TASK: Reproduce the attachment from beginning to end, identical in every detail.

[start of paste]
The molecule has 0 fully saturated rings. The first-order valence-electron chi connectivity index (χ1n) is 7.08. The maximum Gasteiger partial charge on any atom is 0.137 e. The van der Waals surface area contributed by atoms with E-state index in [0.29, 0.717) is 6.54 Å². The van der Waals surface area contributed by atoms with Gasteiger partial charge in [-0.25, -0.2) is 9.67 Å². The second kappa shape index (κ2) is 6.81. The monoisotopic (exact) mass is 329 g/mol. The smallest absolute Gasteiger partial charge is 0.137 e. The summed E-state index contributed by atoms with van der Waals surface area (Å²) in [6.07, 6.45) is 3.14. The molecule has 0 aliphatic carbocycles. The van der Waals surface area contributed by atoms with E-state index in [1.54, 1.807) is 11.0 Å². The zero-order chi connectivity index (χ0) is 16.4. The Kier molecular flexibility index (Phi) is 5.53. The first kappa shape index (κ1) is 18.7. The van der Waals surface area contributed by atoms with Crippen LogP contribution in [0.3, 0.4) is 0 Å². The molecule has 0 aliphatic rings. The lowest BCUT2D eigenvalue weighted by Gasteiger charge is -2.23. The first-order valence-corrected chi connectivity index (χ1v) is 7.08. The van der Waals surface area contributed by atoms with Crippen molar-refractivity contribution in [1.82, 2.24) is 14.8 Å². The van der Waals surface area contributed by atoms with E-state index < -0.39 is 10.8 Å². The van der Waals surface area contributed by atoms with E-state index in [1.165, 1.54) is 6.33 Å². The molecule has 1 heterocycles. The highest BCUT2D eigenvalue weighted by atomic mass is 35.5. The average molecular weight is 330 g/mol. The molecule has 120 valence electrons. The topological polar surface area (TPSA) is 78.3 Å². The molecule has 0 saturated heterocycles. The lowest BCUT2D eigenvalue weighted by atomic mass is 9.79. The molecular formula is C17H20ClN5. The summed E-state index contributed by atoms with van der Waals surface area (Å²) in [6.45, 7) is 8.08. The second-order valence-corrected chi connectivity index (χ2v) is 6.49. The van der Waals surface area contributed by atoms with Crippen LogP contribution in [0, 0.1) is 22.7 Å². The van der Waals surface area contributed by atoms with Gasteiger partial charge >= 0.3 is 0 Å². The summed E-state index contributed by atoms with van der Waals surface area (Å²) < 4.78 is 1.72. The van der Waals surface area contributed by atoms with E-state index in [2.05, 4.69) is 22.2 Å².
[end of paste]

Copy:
The molecule has 0 fully saturated rings. The first-order valence-electron chi connectivity index (χ1n) is 7.08. The maximum Gasteiger partial charge on any atom is 0.137 e. The van der Waals surface area contributed by atoms with E-state index in [0.29, 0.717) is 6.54 Å². The van der Waals surface area contributed by atoms with Gasteiger partial charge in [-0.25, -0.2) is 9.67 Å². The second kappa shape index (κ2) is 6.81. The monoisotopic (exact) mass is 329 g/mol. The smallest absolute Gasteiger partial charge is 0.137 e. The summed E-state index contributed by atoms with van der Waals surface area (Å²) in [6.07, 6.45) is 3.14. The molecule has 0 aliphatic carbocycles. The van der Waals surface area contributed by atoms with E-state index in [1.54, 1.807) is 11.0 Å². The zero-order chi connectivity index (χ0) is 16.4. The Kier molecular flexibility index (Phi) is 5.53. The first kappa shape index (κ1) is 18.7. The van der Waals surface area contributed by atoms with Crippen LogP contribution in [0.3, 0.4) is 0 Å². The molecule has 0 aliphatic rings. The lowest BCUT2D eigenvalue weighted by Gasteiger charge is -2.23. The first-order valence-corrected chi connectivity index (χ1v) is 7.08. The van der Waals surface area contributed by atoms with Crippen molar-refractivity contribution in [1.82, 2.24) is 14.8 Å². The van der Waals surface area contributed by atoms with E-state index < -0.39 is 10.8 Å². The van der Waals surface area contributed by atoms with E-state index in [1.165, 1.54) is 6.33 Å². The molecule has 1 heterocycles. The highest BCUT2D eigenvalue weighted by atomic mass is 35.5. The average molecular weight is 330 g/mol. The molecule has 120 valence electrons. The topological polar surface area (TPSA) is 78.3 Å². The molecule has 0 saturated heterocycles. The lowest BCUT2D eigenvalue weighted by atomic mass is 9.79. The molecular formula is C17H20ClN5. The summed E-state index contributed by atoms with van der Waals surface area (Å²) in [6.45, 7) is 8.08. The second-order valence-corrected chi connectivity index (χ2v) is 6.49. The van der Waals surface area contributed by atoms with Crippen LogP contribution in [0, 0.1) is 22.7 Å². The van der Waals surface area contributed by atoms with Gasteiger partial charge >= 0.3 is 0 Å². The summed E-state index contributed by atoms with van der Waals surface area (Å²) < 4.78 is 1.72. The van der Waals surface area contributed by atoms with E-state index in [2.05, 4.69) is 22.2 Å².